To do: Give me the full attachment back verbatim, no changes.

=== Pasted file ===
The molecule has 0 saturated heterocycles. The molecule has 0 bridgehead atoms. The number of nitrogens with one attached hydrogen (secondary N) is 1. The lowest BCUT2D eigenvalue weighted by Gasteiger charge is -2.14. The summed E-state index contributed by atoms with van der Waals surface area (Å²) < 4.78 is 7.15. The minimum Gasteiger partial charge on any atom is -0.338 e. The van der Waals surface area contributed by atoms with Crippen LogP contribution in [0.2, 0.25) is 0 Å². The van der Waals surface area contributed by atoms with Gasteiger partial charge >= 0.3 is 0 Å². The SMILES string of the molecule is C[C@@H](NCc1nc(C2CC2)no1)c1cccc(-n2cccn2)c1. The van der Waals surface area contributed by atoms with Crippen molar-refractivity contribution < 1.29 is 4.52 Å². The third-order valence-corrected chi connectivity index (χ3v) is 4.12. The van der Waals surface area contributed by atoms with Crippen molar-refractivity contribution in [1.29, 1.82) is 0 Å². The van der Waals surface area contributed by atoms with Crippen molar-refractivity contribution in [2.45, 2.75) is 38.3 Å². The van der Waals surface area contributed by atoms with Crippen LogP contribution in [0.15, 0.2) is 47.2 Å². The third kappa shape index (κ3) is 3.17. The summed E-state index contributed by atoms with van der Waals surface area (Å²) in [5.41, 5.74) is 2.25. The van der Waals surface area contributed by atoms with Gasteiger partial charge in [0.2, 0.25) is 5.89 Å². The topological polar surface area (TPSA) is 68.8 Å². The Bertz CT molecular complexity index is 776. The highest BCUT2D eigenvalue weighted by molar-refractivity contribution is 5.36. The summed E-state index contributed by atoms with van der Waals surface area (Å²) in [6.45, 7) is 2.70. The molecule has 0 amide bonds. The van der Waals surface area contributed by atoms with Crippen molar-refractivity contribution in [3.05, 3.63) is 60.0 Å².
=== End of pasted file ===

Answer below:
The molecule has 0 saturated heterocycles. The molecule has 0 bridgehead atoms. The number of nitrogens with one attached hydrogen (secondary N) is 1. The lowest BCUT2D eigenvalue weighted by Gasteiger charge is -2.14. The summed E-state index contributed by atoms with van der Waals surface area (Å²) < 4.78 is 7.15. The minimum Gasteiger partial charge on any atom is -0.338 e. The van der Waals surface area contributed by atoms with Crippen LogP contribution in [0.2, 0.25) is 0 Å². The van der Waals surface area contributed by atoms with Gasteiger partial charge >= 0.3 is 0 Å². The SMILES string of the molecule is C[C@@H](NCc1nc(C2CC2)no1)c1cccc(-n2cccn2)c1. The van der Waals surface area contributed by atoms with Crippen molar-refractivity contribution < 1.29 is 4.52 Å². The third-order valence-corrected chi connectivity index (χ3v) is 4.12. The van der Waals surface area contributed by atoms with Crippen molar-refractivity contribution in [1.29, 1.82) is 0 Å². The van der Waals surface area contributed by atoms with Crippen molar-refractivity contribution in [2.45, 2.75) is 38.3 Å². The van der Waals surface area contributed by atoms with Crippen LogP contribution in [0.15, 0.2) is 47.2 Å². The third kappa shape index (κ3) is 3.17. The summed E-state index contributed by atoms with van der Waals surface area (Å²) in [5.41, 5.74) is 2.25. The van der Waals surface area contributed by atoms with Gasteiger partial charge in [0.2, 0.25) is 5.89 Å². The topological polar surface area (TPSA) is 68.8 Å². The Bertz CT molecular complexity index is 776. The highest BCUT2D eigenvalue weighted by molar-refractivity contribution is 5.36. The summed E-state index contributed by atoms with van der Waals surface area (Å²) in [6.45, 7) is 2.70. The molecule has 0 amide bonds. The van der Waals surface area contributed by atoms with Crippen molar-refractivity contribution in [3.05, 3.63) is 60.0 Å².